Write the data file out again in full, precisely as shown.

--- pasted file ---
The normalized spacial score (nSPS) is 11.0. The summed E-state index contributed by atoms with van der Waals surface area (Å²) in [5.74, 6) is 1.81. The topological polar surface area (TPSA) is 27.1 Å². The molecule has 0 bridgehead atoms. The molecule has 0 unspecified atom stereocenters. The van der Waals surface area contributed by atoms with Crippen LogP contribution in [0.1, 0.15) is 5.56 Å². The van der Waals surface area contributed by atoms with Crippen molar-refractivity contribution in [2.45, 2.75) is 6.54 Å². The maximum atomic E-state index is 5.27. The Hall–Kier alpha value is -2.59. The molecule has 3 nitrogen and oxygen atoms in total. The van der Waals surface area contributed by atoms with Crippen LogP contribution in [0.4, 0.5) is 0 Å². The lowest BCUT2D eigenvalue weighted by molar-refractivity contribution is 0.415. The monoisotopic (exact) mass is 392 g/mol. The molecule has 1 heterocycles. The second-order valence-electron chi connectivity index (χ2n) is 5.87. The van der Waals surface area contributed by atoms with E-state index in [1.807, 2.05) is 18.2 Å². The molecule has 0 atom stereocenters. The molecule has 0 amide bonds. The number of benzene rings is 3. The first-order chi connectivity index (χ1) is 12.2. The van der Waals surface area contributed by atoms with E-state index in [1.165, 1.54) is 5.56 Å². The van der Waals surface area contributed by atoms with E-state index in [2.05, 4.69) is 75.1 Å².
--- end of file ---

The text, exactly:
The normalized spacial score (nSPS) is 11.0. The summed E-state index contributed by atoms with van der Waals surface area (Å²) in [5.74, 6) is 1.81. The topological polar surface area (TPSA) is 27.1 Å². The molecule has 0 bridgehead atoms. The molecule has 0 unspecified atom stereocenters. The van der Waals surface area contributed by atoms with Crippen LogP contribution in [0.1, 0.15) is 5.56 Å². The van der Waals surface area contributed by atoms with Crippen molar-refractivity contribution in [2.45, 2.75) is 6.54 Å². The maximum atomic E-state index is 5.27. The Hall–Kier alpha value is -2.59. The molecule has 3 nitrogen and oxygen atoms in total. The van der Waals surface area contributed by atoms with Crippen LogP contribution in [0.4, 0.5) is 0 Å². The lowest BCUT2D eigenvalue weighted by molar-refractivity contribution is 0.415. The monoisotopic (exact) mass is 392 g/mol. The molecule has 1 heterocycles. The second-order valence-electron chi connectivity index (χ2n) is 5.87. The van der Waals surface area contributed by atoms with E-state index in [1.807, 2.05) is 18.2 Å². The molecule has 0 atom stereocenters. The molecule has 0 amide bonds. The number of benzene rings is 3. The first-order chi connectivity index (χ1) is 12.2. The van der Waals surface area contributed by atoms with E-state index in [1.165, 1.54) is 5.56 Å². The van der Waals surface area contributed by atoms with E-state index in [2.05, 4.69) is 75.1 Å².